In my work on group commit for MariaDB, I have the following situation:
A group of threads are going to participate in group commit. This means that
one of the threads, called the group leader, will run
fsync() for all of them, while the other threads wait.
Once the group leader is done, it needs to wake up all of the other threads.
The obvious way to do this is to have the group leader
pthread_cond_broadcast() on a condition that the other
threads are waiting for with pthread_cond_wait():
bool wakeup= false; pthread_cond_t wakeup_cond; pthread_mutex_t wakeup_mutex
pthread_mutex_lock(&wakeup_mutex); while (!wakeup) pthread_cond_wait(&wakeup_cond, &wakeup_mutex); pthread_mutex_unlock(&wakeup_mutex); // Continue processing after group commit is now done.
pthread_mutex_lock(&wakeup_mutex); wakeup= true; pthread_cond_broadcast(&wakeup_cond); pthread_mutex_unlock(&wakeup_mutex);
Note the association of the condition with a mutex. This association is
inherent in the way pthread condition variables work. The mutex must be locked
when calling into
will be obtained again before the call returns.
pthread_cond_wait() for details).
Now, when I think about how these condition variables work, something strikes me as somewhat odd.
The idea is that the broadcast signals every waiting thread to wake up. However, because of the associated mutex, only one thread will actually be able to wake up; this thread will obtain a lock on the mutex, and all other to-be-awoken threads will now have to wait for this mutex! Only after the first thread releases this mutex will the next thread wakeup holding the mutex, then after releasing the third thread can wake up, and so on.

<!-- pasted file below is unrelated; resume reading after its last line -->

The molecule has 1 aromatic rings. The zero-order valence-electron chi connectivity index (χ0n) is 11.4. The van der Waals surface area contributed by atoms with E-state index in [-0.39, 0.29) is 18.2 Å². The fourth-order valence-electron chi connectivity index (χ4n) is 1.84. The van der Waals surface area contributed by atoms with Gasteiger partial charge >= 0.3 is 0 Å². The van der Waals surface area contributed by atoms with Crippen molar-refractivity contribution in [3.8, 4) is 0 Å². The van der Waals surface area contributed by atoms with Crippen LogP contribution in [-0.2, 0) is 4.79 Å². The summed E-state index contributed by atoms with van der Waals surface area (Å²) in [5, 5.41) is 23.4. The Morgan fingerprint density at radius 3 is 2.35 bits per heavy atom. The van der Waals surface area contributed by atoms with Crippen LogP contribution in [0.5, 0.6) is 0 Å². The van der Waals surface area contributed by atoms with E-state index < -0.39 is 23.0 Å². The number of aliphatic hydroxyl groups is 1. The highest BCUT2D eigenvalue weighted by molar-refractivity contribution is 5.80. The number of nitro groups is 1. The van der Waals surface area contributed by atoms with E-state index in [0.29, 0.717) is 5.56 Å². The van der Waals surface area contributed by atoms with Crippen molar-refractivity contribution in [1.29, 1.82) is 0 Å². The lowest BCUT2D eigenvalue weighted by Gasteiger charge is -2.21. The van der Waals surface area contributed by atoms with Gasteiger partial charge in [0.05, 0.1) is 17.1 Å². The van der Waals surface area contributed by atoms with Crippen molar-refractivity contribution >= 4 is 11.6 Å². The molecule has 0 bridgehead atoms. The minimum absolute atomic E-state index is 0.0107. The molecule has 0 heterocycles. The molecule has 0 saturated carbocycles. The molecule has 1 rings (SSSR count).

So if we have say 100 threads waiting, the last one will have to wait for the first 99 threads to each be scheduled and each release the mutex, one after the other in a completely serialised fashion.
But what I really want is to just let them all run at once in parallel (or at least as many as my machine has spare cores for). There is another way to achieve this, by simply using a separate condition and mutex for each thread, and have the group leader signal each one individually:
pthread_mutex_lock(&me->wakeup_mutex); while (!me->wakeup) pthread_cond_wait(&me->wakeup_cond, &me->wakeup_mutex); pthread_mutex_unlock(&me->wakeup_mutex);
for waiter in <all waiters> pthread_mutex_lock(&waiter->wakeup_mutex); waiter->wakeup= true; pthread_cond_signal(&wakeup_cond); pthread_mutex_unlock(&wakeup_mutex);
This way, every waiter is free to start running as soon as woken up by the leader; no waiters have to wait for one another. This seems advantageous, especially as number of cores increases (rumours are that 48 core machines are becoming commodity).
"Seems" advantageous. But is it really? Let us micro-benchmark it.
For this, I start up 5000 threads. Each thread goes to wait on a condition,
either a single shared one, or distinct in each thread. The main program then
signals the threads to wakeup, either with a single
or with one
pthread_cond_signal() per thread. Each thread records
the time they woke up, and the main program collects these times and computes
how long it took between starting to signal the condition(s) and wakeup of the
last thread. (Here is
the full C
source code for the test program).
I ran the program on an Intel quad Core i7 with hyperthreading enabled, the
most parallel machine I have easy access to. The results is the following:
pthread_cond_broadcast()is slower, as I speculated. I would expect the effect to be more pronounced on systems with more cores; it would be interesting if readers with access to such systems could try the test program and comment below on the results.